Secretary General Kurt Waldheim, in a move opposed by Israel and the United States, has summoned the General Assembly to a special emergency session today on the Palestinian issue.
Waldheim scheduled the session yesterday after 90 Arab and Third World countries -- more than the required 50 percent of the 152-member General Assembly -- requested it.
Arab countries have prepared a tentative resolution affirming once more the Palestinians' right to set up their own state and calling for Israel's withdrawal, beginning Nov. 1, from the occupied territories including East Jerusalem. It also requests Waldheim to set up a U.N. pearcekeeping force to supervise the withdrawal and to turn the territories over to the Palestine Liberation Organization.
The United States argued unsuccessfully that the session was unnecessary because the issue has been discussed frequently by the General Assembly and is on the agenda for the regular fall session.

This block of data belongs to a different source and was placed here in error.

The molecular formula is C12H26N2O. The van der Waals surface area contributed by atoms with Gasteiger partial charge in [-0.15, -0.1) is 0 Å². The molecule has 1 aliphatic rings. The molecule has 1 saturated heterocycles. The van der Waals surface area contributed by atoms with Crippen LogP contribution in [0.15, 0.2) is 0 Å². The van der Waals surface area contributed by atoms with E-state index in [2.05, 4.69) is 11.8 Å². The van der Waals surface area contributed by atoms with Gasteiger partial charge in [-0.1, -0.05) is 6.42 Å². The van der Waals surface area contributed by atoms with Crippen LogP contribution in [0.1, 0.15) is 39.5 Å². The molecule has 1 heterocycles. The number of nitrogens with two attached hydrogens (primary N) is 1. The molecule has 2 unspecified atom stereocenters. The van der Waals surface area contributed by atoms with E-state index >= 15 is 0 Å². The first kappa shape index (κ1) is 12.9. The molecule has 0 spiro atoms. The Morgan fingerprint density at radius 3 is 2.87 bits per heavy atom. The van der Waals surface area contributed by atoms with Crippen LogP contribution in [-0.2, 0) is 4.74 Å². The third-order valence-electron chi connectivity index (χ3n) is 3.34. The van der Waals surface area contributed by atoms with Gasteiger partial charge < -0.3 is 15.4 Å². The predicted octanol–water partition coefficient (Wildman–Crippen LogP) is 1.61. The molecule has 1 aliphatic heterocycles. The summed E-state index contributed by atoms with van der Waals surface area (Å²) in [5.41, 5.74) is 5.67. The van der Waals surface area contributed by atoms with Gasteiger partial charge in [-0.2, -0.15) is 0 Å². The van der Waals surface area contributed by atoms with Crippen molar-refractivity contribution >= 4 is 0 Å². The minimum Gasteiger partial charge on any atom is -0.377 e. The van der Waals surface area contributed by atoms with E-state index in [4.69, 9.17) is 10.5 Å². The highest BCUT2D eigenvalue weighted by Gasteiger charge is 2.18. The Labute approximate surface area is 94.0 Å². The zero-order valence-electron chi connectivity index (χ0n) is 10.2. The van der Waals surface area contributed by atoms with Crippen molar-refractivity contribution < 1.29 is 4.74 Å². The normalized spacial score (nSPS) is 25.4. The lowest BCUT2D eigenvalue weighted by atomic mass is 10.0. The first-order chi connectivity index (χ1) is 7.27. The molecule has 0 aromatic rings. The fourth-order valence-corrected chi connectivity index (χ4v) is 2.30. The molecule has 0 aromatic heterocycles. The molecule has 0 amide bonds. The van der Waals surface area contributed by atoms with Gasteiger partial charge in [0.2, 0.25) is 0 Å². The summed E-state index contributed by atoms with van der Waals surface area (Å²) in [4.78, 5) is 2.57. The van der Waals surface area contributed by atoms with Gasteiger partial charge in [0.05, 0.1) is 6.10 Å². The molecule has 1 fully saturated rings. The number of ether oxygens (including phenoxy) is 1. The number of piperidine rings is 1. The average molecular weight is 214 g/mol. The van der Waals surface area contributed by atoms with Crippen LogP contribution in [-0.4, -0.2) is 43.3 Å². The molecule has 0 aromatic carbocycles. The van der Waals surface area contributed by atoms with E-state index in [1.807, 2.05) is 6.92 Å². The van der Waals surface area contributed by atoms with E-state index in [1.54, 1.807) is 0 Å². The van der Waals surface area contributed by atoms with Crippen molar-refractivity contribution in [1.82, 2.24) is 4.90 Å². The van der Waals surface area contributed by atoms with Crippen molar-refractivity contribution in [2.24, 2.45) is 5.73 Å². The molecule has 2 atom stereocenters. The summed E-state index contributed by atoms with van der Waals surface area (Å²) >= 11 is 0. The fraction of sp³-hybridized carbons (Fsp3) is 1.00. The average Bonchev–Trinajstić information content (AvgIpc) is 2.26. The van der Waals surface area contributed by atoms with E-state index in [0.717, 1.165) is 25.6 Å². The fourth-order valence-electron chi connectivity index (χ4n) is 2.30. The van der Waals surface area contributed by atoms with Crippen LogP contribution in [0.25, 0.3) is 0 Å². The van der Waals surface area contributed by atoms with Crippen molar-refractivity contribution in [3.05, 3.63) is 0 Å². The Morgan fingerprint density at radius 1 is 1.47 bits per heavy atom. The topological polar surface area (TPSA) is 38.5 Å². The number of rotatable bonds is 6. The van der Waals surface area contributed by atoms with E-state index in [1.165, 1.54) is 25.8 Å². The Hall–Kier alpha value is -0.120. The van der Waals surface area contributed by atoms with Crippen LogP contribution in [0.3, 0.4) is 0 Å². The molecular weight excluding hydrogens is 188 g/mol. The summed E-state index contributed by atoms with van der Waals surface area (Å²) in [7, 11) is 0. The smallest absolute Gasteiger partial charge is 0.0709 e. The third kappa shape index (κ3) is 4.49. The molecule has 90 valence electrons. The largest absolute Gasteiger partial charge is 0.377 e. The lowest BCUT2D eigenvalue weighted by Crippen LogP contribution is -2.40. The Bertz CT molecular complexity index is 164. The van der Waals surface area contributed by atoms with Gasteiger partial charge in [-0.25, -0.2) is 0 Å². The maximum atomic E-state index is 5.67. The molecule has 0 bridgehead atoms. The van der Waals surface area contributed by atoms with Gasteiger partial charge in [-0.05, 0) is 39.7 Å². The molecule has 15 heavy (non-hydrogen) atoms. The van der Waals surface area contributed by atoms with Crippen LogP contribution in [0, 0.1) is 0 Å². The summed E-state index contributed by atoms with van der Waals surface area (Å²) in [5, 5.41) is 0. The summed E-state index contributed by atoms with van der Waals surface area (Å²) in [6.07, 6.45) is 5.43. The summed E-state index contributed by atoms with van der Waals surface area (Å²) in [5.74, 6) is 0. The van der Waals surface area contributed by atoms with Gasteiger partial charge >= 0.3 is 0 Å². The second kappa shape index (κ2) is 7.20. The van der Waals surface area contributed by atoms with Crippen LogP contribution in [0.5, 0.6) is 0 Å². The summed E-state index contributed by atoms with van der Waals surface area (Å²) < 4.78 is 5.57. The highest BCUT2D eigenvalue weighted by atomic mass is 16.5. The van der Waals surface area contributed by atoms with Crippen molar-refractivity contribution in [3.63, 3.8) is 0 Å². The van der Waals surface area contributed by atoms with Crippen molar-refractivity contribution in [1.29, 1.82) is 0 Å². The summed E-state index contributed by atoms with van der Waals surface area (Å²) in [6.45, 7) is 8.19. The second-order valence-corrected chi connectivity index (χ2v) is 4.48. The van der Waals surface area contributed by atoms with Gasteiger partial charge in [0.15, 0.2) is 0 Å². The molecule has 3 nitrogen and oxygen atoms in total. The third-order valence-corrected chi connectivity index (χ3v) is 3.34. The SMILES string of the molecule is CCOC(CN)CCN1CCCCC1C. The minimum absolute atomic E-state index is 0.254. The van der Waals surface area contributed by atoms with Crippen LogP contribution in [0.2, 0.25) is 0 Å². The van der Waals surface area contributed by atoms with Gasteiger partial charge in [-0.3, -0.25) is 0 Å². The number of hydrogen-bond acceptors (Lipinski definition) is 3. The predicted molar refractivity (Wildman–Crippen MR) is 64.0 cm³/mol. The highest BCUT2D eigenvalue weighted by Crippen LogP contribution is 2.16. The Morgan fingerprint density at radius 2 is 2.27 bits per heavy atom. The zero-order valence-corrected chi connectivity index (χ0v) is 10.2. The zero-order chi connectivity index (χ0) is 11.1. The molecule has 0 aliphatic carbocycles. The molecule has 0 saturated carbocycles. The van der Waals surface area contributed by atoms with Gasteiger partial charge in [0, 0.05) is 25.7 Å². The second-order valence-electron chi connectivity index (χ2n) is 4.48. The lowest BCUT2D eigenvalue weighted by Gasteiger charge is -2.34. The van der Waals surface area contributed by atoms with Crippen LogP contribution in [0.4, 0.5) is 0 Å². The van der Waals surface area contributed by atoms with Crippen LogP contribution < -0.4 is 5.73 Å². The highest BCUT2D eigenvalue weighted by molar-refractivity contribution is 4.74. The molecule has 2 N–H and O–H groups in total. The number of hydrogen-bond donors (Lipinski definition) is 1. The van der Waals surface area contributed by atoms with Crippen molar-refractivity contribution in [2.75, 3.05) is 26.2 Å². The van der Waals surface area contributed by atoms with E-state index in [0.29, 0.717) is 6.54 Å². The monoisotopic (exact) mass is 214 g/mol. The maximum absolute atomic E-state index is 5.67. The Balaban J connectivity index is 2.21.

Israel and the United States also dispute the Arabs' contention that the emergency assembly session can legally enforce any decision it makes.
The Arabs, angered at repeated U.S. moves in the Security Council to block anti-Israeli resolutions, contend that the session is being called under a 30-year-old resolution that transfers some functions of the Security Council to the assembly if the council is stalled by a big-power veto. Ironically, the United States initiated that device in the early postwar years to get around repeated Soviet Vetoes in the Security Council.